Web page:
When measuring the success of large-scale transformations—particularly in the technology space—it’s natural to look at hard metrics, such as cycle time, mean time to recovery (MTTR), and so on. In IT, for example, hard metrics are what we do all day long.
But within any organization, change is ultimately personal. In my experience, relying exclusively on hard numbers often leads you to ignore the human side of transformation, and sometimes even action the wrong things. That’s why we use both hard and soft metrics to guide our DevSecOps transformation at ServiceNow.
Measuring progress in 2 ways
In our transformation journey, we look at more than 20 data points, with equal weight given to soft numbers and hard numbers:
Hard metrics are quantifiable, such as the number of releases flowing through the pipeline, the frequency of deployment, and the number of teams using the pipelines.
Soft metrics are qualitative, subjective values, including Net Promoter Score (NPS) and Adoption Readiness surveys of our program leads, that assesses the engineering community’s satisfaction with the transformation. We often follow these surveys with retrospectives where engineers can share their thoughts on changes from a people (culture), process, and technology perspective.
To help us transform insight into action, we use a combination of both metric types to consider the human side of a project via satisfaction and feedback surveys. Including soft metrics brings team members into the transformation process, giving them the chance to voice their views and influence change.
Teams that show great self-reported metrics, such as satisfaction scores, and hard metrics, such as deployment frequency, are the ones that make steady progress and find new ways to improve week over week.
On the flip side, teams that rely only on the rigor of hard metrics and overlook user satisfaction often hit a plateau quite quickly. This results in frustration—pushing hard but not reaping rewards.
I must admit that although I love to see high satisfaction scores, I welcome the low ones because they yield a goldmine of feedback that will help us improve how we work.
Gaining insights from divergence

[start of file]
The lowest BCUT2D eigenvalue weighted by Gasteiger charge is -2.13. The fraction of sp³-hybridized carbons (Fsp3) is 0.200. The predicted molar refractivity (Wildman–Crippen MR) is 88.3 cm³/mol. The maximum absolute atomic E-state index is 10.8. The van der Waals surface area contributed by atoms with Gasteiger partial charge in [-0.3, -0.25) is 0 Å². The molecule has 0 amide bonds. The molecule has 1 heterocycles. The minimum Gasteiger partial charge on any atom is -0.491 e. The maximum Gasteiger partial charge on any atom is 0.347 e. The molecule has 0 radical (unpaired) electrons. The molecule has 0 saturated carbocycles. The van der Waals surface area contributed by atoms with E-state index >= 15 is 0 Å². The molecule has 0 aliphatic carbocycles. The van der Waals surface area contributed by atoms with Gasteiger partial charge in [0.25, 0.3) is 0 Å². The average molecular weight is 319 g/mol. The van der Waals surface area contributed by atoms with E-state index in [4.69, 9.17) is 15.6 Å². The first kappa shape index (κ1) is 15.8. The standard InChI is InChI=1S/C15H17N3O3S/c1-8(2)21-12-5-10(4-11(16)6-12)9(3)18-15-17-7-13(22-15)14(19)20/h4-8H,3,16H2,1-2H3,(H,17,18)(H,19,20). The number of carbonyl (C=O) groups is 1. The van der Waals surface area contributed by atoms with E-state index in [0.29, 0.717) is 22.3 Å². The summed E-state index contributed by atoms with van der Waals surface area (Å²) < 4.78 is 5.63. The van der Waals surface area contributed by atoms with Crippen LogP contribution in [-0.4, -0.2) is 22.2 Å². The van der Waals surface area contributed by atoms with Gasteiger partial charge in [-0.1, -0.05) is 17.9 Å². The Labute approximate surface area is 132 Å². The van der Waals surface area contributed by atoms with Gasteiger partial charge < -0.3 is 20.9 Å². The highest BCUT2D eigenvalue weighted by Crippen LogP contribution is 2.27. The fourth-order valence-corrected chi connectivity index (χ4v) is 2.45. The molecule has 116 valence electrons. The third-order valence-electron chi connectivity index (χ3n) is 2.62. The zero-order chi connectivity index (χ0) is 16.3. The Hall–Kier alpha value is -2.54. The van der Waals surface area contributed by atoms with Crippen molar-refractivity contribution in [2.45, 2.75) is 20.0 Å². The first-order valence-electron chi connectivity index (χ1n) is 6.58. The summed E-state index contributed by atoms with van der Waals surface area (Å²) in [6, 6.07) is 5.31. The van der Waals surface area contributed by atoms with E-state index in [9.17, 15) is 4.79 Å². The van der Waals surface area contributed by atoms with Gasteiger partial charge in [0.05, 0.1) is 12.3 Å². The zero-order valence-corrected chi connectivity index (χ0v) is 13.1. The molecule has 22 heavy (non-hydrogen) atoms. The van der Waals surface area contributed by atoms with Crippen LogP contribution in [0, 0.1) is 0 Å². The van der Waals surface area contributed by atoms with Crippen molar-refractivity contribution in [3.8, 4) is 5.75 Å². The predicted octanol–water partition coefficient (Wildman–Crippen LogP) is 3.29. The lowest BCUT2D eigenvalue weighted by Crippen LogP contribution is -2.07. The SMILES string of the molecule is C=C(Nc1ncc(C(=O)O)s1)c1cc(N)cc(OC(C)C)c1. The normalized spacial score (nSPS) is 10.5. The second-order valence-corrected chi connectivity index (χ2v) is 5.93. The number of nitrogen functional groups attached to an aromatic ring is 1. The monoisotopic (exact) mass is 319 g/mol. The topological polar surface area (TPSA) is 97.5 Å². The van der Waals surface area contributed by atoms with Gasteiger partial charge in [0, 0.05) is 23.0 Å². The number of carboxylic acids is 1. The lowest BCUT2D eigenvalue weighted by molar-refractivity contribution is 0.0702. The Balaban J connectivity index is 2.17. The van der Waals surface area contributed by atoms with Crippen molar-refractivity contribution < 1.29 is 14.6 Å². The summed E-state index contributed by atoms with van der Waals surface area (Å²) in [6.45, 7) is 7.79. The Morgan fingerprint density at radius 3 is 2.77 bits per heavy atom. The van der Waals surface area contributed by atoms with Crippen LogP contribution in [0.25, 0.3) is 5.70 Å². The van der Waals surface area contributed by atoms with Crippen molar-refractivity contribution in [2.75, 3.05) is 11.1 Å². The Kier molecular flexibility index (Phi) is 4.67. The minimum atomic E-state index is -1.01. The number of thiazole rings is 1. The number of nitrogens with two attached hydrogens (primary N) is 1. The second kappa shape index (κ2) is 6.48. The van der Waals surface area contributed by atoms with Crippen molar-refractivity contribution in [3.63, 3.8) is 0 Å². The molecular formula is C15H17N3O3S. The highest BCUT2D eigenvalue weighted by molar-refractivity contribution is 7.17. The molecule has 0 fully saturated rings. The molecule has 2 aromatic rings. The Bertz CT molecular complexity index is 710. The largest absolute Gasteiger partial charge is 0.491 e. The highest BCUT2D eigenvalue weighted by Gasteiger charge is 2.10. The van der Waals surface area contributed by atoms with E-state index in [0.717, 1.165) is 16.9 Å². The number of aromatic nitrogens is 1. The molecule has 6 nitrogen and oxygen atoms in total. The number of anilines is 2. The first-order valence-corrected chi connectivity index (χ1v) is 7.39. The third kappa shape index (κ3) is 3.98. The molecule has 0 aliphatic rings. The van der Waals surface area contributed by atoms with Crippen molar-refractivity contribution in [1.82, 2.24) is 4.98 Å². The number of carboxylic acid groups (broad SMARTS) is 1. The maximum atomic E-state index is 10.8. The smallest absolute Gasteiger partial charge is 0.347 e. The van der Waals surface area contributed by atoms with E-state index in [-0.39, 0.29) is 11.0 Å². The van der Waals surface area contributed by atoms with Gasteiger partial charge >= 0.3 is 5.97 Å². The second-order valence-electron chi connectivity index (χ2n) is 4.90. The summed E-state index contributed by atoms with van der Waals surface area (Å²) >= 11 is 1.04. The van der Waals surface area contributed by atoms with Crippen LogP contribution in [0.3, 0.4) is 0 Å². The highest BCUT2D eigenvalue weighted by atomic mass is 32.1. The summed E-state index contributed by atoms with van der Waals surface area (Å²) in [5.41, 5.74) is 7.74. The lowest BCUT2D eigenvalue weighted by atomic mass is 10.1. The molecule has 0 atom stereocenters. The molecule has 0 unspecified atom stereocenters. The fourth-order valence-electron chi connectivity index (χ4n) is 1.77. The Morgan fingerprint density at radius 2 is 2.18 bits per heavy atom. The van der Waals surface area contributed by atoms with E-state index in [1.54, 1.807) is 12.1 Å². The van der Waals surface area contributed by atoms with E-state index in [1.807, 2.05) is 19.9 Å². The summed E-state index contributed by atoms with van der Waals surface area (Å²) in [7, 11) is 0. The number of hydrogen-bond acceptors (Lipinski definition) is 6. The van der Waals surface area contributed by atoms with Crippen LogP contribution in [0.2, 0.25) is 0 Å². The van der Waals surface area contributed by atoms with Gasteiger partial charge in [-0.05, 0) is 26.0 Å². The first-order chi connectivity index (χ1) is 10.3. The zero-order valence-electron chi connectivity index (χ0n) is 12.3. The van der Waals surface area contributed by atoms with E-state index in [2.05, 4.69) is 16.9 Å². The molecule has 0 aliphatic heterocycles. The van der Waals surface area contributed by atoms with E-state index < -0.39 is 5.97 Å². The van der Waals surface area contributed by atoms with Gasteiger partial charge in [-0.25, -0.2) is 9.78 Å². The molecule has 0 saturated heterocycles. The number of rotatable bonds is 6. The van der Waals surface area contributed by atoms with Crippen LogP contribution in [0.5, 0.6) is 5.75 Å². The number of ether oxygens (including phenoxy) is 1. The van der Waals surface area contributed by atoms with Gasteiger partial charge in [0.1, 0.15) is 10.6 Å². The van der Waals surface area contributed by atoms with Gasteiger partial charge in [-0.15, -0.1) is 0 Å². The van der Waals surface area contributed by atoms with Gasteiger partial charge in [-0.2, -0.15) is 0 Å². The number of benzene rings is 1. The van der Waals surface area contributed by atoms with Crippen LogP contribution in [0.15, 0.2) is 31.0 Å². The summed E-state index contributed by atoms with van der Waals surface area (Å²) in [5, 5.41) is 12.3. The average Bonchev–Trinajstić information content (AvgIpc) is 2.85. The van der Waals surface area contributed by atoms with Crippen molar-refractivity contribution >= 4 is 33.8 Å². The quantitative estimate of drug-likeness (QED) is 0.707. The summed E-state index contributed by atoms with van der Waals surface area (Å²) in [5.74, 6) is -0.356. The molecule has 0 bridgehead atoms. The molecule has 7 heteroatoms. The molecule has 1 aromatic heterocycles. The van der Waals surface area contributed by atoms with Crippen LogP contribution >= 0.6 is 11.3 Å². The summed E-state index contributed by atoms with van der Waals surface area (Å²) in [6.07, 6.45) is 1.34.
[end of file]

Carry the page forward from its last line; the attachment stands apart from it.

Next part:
Hard and soft metrics often track with one another; good progress against hard metrics often results in high satisfaction. Where it gets interesting is when the two metrics diverge.
For example, one of our teams’ high satisfaction scores showed they were very happy with their new process. Yet, they were used to their previous release schedule and saw no great need to increase their deployment frequency. By considering both metrics, I knew we needed to create encouraging conditions for them to deploy more frequently and experience the benefits themselves.
At first blush, it may seem like low satisfaction scores are purely a symptom of cultural challenges, but a deeper look can reveal whether it’s the process, technology, or culture that needs fine-tuning.
As an example, one of our teams had low satisfaction scores—not because they resisted change, but because their unique setup wasn’t supported by our technology. They listed their complaints, and the DevSecOps tooling team enabled features to accommodate them. As a result, the releases going through the pipeline and satisfaction increased not only for this team, but also for other teams that had this problem but not as severely.
Transformation is a journey
Transformation is an ongoing process, from crawl to walk to run to sprint. Because of that, attitudes and metrics are going to change. Be sure to take the pulse of your community periodically—on both hard and soft metrics—to assess your progress and make any necessary course corrections to achieve your goals.
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